Each pair goes through the cards and discusses/decides where the each card will be placed. Once they have categorized the cards, students call me over verify their work – I will either say “Yes, they are all in the correct category!” or “Not quite yet, try again.” I give a small clue each time I come over. For example, I will say something along the lines of “You have 2 in the incorrect column” or “You have too many in the Physical Change category, which ones should be moved to the Chemical Change category?” or “Two cards need to be flip/flopped to the other category, all the other cards have been placed correctly” or “All of the cards that are placed in the Chemical Change group belong there, but not all of them are there quite yet, what else can you move to that category?” – I won’t tell them the specifics of what needs to be changed. This forces the students to re-evaluate their choices and make changes as needed until all of their cards in the correct category.

Every few minutes, I will give the whole class a clue. This allows them to check their progress and verify one answer at a time. One card that many students have difficulty with is the boiling water card – and that is usually the first clue I will give out once I have had a chance to check every group’s progress. Each pair of students continues working together until all the cards are placed in the correct category. Once I’ve verified their placements, they add the answers to their notes and answer the questions for the activity and we discuss our results.

Students sorting physical & chemical change cards

 

Minerals in your house

Mineralogy 4 Kids - Minerals in your house
Mineralogy 4 Kids – Minerals in your house

Materials:

  • Website: Mineralogy4Kids (link) – a great website that provides students with a wealth of information on minerals.
  • Handout: Minerals in your house (pdf)

I like to use the Minerals in Your House page to introduce minerals to my students and have them explore the different ways we use minerals in our everyday life. In this post I am including an updated worksheet for students to take notes while they view the website.

‘Alien Juice Bar’ – Cabbage Juice and pH Values

Screen Shot 2015-03-05 at 11.29.30 AM

This classic interactive website is a great way to practice identifying acidic, basic, and neutral substances along with reading pH values. There are three different levels which increase in difficulty as the students complete each activity.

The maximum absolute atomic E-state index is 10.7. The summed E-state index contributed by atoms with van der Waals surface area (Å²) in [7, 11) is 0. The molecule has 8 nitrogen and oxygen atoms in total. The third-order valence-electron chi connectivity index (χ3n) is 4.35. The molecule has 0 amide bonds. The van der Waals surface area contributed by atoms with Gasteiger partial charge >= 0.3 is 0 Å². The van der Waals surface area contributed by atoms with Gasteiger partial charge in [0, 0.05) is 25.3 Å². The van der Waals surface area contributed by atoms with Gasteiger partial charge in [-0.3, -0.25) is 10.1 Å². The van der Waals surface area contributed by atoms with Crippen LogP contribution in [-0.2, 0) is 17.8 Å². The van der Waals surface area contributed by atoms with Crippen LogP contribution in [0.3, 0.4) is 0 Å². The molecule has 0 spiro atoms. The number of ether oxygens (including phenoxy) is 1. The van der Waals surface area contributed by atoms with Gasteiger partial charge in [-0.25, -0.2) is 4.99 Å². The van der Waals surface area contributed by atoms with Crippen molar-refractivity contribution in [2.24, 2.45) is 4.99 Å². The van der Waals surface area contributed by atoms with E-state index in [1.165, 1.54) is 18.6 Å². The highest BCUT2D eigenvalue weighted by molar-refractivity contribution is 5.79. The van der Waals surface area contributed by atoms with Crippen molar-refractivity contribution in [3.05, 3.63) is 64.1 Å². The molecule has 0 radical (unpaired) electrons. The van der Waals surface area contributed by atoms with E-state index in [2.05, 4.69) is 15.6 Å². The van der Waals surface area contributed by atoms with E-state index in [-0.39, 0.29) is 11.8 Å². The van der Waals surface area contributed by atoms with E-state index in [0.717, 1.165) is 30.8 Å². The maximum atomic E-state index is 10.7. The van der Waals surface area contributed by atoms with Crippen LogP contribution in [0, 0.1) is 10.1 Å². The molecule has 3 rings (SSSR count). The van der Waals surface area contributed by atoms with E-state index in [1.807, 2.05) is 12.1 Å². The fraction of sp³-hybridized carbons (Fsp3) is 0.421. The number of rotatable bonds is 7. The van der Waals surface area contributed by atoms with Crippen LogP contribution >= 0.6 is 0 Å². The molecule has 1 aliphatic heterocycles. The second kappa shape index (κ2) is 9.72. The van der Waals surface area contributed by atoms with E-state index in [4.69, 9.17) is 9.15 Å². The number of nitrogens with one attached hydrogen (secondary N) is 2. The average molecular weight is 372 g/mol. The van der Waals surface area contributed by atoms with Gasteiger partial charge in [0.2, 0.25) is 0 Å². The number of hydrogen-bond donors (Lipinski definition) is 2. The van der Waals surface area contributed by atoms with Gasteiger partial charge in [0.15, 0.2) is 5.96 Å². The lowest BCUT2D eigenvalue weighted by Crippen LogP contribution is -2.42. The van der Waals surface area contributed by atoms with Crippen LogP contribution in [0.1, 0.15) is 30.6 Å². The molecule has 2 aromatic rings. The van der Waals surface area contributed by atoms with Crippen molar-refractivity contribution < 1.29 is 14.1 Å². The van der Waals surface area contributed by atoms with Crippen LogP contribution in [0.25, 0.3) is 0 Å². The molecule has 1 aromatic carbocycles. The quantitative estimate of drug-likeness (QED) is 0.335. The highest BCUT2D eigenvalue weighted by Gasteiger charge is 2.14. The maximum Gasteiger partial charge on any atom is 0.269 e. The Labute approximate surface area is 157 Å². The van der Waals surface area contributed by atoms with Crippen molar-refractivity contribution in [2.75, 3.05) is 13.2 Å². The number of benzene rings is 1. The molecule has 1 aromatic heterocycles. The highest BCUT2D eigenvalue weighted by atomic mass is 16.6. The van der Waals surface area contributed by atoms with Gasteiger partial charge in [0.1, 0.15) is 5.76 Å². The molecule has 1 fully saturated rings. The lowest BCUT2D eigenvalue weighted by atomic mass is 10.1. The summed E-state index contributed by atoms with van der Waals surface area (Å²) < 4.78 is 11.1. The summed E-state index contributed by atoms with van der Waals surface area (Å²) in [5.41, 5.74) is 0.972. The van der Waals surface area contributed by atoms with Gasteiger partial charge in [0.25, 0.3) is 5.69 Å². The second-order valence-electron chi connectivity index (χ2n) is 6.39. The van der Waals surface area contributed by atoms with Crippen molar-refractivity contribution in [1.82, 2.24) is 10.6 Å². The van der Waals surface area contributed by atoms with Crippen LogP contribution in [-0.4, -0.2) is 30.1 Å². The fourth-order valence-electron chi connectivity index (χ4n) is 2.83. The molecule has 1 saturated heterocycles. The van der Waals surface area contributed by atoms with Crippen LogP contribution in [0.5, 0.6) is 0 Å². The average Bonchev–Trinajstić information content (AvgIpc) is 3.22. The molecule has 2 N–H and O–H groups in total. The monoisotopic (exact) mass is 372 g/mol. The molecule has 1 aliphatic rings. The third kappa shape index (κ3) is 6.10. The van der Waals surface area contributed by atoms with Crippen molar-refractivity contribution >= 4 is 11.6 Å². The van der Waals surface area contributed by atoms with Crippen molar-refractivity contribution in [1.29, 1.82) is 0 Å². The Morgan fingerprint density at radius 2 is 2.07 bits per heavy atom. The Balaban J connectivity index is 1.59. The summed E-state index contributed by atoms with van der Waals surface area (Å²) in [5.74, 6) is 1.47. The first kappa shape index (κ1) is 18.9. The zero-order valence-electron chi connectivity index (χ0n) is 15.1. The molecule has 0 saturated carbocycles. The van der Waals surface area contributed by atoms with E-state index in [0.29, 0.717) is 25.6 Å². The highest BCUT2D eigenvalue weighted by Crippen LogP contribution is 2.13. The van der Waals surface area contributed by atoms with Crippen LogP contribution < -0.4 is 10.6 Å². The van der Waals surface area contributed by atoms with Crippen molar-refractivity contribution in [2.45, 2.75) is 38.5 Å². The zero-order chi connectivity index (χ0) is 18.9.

Challenge 1 – students have to identify and categorize the different ‘juices’ that they will serve to the aliens as either Acids, Bases, or Neutral.

Challenge 2 – students will practice serving requested juices to aliens, but if they serve a juice from the wrong category, aliens can become sick, or worse!

Challenge 3 – students have to change the pH values of the juices on the tray by either adding acids or bases to raise or lower the pH values.

Physical & Chemical Properties vs Physical & Chemical Changes Foldable

pdf
8 1/2 x 14 Foldable

Materials

  • Physical & Chemical Properties vs Physical & Chemical Changes Foldable Notes – (link)
  • Reinforcement page (pdf)
  • Glue
  • Scissors

How to use the foldable:

  1. This activity can be done with or without a partner
  2. Cut the tabs on the dotted guide lines, but do not fold yet, instead keep the paper flat
  3. Page 3 of the document contains the notes, Page 4 is the answer key
  4. The notes are not grouped together correctly – cut out each piece of information along the dotted lines
  5. Place the notes into the correct boxes under the corresponding tabs
  6. Do not glue anything yet, just a dry fit at this point
  7. Discuss the answers
  8. Glue the correct pieces in order, move the incorrect pieces
  9. When done,  fold the tabs so they meet in the middle
  10. Glue into notebook

Mass, Volume, and Density Foldable

mvd_foldable

Above is a photo of a 4-door foldable for the three density related formulas: D= M/V, V= M/D, and M = VxD. The 4th door has step by step instructions on how to solve a word problem. Along with the formulas, inside the foldable are 3 practice problems, and a few notes about mass, volume, and density.

On the right side of the notebook are practice problems. Students have to determine which formula is needed, set up the problem, solve, and add the correct units. They can refer to their foldable for the formula and how to solve the problems. I have the students close the flaps for the known values. For example, if the problem states the Density and Volume values, they close those doors on the foldable leaving the Mass flap open, since it is the missing value. That is formula they will then use to set up the problem correctly and solve.

My main goal for this lesson is having the students choose the right formula, set up the formula by plugging in the known values (this is a step that the kids don’t feel the need to do/show as part of their work), and adding the correct units when done. Some students may have a little difficulty with multiplying or dividing decimals and rounding to the 100ths place, so I usually go over that before we begin by modeling a few problems with them.

Resources:

  1. BrainPOP Movie: Measuring Matter
  2. BrainPOP – Graphic Organizer MVD Matrix
  3. Mass, Volume, Density Notes (pdf)
  4. BrainPOP Mass, Volume, Density Table
  5. Using Formulas: Mass, Volume, or Density? Practice Problems (pdf)